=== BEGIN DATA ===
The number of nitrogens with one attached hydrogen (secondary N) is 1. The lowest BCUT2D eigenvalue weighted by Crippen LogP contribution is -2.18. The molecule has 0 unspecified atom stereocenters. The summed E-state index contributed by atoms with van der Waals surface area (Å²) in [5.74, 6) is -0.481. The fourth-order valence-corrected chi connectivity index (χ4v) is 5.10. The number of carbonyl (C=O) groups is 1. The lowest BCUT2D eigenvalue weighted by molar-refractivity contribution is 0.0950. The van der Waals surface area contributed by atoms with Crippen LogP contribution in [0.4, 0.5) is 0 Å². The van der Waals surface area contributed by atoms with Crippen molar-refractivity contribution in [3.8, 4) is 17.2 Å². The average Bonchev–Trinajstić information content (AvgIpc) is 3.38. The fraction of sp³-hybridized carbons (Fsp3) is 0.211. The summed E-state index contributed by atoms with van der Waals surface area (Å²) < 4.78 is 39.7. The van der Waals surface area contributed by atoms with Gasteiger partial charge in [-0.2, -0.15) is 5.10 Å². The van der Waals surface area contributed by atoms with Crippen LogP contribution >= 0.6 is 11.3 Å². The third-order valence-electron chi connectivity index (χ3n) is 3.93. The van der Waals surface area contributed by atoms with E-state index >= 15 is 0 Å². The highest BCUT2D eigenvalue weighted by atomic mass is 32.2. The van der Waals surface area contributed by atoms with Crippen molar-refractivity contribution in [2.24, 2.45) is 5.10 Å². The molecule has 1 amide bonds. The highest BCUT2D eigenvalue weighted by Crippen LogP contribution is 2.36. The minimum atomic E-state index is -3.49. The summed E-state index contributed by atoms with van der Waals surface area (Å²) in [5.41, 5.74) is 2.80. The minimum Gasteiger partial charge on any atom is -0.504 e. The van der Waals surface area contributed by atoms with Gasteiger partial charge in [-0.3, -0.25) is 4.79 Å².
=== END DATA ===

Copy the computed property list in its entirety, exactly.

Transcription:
The number of nitrogens with one attached hydrogen (secondary N) is 1. The lowest BCUT2D eigenvalue weighted by Crippen LogP contribution is -2.18. The molecule has 0 unspecified atom stereocenters. The summed E-state index contributed by atoms with van der Waals surface area (Å²) in [5.74, 6) is -0.481. The fourth-order valence-corrected chi connectivity index (χ4v) is 5.10. The number of carbonyl (C=O) groups is 1. The lowest BCUT2D eigenvalue weighted by molar-refractivity contribution is 0.0950. The van der Waals surface area contributed by atoms with Crippen LogP contribution in [0.4, 0.5) is 0 Å². The van der Waals surface area contributed by atoms with Crippen molar-refractivity contribution in [3.8, 4) is 17.2 Å². The average Bonchev–Trinajstić information content (AvgIpc) is 3.38. The fraction of sp³-hybridized carbons (Fsp3) is 0.211. The summed E-state index contributed by atoms with van der Waals surface area (Å²) < 4.78 is 39.7. The van der Waals surface area contributed by atoms with Gasteiger partial charge in [-0.2, -0.15) is 5.10 Å². The van der Waals surface area contributed by atoms with Crippen LogP contribution >= 0.6 is 11.3 Å². The third-order valence-electron chi connectivity index (χ3n) is 3.93. The van der Waals surface area contributed by atoms with E-state index >= 15 is 0 Å². The highest BCUT2D eigenvalue weighted by atomic mass is 32.2. The van der Waals surface area contributed by atoms with Crippen molar-refractivity contribution in [2.24, 2.45) is 5.10 Å². The molecule has 1 amide bonds. The highest BCUT2D eigenvalue weighted by Crippen LogP contribution is 2.36. The minimum atomic E-state index is -3.49. The summed E-state index contributed by atoms with van der Waals surface area (Å²) in [5.41, 5.74) is 2.80. The minimum Gasteiger partial charge on any atom is -0.504 e. The van der Waals surface area contributed by atoms with Gasteiger partial charge in [-0.3, -0.25) is 4.79 Å².